Magnetic Quantum Dots Steer and Detach Microtubules From Kinesin-Coated Surfaces.

Mahajan KD, Cui Y, Dorcéna CJ, Bouxsien NF, Bachand GD, Chalmers JJ, Winter JO
Biotechnol J 13 01/01/2018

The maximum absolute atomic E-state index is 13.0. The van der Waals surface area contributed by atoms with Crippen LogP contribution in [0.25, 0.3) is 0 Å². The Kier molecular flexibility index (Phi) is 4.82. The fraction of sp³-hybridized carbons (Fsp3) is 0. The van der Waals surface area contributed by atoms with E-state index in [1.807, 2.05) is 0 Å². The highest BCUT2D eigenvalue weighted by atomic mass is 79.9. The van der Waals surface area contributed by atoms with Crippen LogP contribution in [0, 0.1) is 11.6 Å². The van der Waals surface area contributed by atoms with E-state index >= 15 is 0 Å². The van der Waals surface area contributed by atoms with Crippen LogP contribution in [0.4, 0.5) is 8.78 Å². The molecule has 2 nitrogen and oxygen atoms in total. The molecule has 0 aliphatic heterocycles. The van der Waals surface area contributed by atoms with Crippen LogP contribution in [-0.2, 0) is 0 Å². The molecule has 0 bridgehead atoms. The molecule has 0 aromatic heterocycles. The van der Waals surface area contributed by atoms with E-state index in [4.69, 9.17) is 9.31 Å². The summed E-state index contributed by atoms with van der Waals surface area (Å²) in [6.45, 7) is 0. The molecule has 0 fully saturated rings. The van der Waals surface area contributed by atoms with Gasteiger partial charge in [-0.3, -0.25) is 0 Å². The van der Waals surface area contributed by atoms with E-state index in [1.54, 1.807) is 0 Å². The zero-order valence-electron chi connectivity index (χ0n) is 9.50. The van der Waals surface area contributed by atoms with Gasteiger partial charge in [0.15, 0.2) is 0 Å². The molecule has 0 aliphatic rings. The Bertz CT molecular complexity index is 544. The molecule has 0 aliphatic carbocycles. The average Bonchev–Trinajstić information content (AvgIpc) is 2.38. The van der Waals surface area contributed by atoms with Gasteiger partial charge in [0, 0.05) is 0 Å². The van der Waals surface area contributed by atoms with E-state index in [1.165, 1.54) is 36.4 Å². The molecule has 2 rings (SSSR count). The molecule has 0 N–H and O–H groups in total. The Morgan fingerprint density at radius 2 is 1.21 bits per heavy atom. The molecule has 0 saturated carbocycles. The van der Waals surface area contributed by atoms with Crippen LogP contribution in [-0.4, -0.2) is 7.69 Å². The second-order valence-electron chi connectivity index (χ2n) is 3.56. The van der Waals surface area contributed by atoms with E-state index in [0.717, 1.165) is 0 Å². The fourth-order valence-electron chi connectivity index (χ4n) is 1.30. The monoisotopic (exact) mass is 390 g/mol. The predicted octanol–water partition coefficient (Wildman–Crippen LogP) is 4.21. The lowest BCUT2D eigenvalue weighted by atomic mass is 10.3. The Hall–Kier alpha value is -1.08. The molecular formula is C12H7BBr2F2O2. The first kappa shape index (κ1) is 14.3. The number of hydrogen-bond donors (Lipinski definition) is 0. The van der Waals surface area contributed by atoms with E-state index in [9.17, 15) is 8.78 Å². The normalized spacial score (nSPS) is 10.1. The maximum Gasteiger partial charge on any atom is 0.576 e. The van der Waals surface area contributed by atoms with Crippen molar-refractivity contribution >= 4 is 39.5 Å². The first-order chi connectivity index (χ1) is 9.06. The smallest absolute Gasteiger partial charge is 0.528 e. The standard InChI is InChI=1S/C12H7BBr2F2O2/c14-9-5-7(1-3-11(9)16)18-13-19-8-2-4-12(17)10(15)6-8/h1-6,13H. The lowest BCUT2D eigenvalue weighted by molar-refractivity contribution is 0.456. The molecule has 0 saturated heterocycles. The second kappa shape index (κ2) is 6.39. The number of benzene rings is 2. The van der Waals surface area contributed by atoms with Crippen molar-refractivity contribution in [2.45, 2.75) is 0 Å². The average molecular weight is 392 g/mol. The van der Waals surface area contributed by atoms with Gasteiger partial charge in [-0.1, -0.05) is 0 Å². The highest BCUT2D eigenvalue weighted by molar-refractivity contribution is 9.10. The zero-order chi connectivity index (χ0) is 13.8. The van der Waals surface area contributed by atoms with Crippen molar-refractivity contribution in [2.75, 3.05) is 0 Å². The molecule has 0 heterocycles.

The microtubule (MT)-kinesin system has been extensively studied because of its role in cellular processes, as well as its potential use for controllably transporting objects at the nanoscale. Thus, there is substantial interest in methods to evaluate MT properties, including bending radius and the binding energy of kinesin motor proteins to MT tracks. Current methods to identify these properties include optical tweezers, microfluidic devices, and magnetic fields. Here, the use of magnetic quantum dots (i.e., MagDots) is evaluated as a method to study MT-kinesin interactions via applied magnetic forces. Magnetic fields are generated using a magnetic needle whose field gradient is quantified by finite element modeling (FEM). Magnetic force is applied to MagDot-labeled MTs and demonstrated sufficient to steer and detach MTs from kinesin-coated surfaces. Taking advantage of the dual-functionality of MagDots, the magnetic force experienced by a single MagDot and the number of MagDots on MTs are determined. The total force exerted on MTs by MagDots is estimated to be ≈0.94-2.47 pN. This approach could potentially be used to interrogate MT properties and MT-kinesin interactions, enhancing our biological understanding of this system and enabling further development of MT shuttles for nanotransport.

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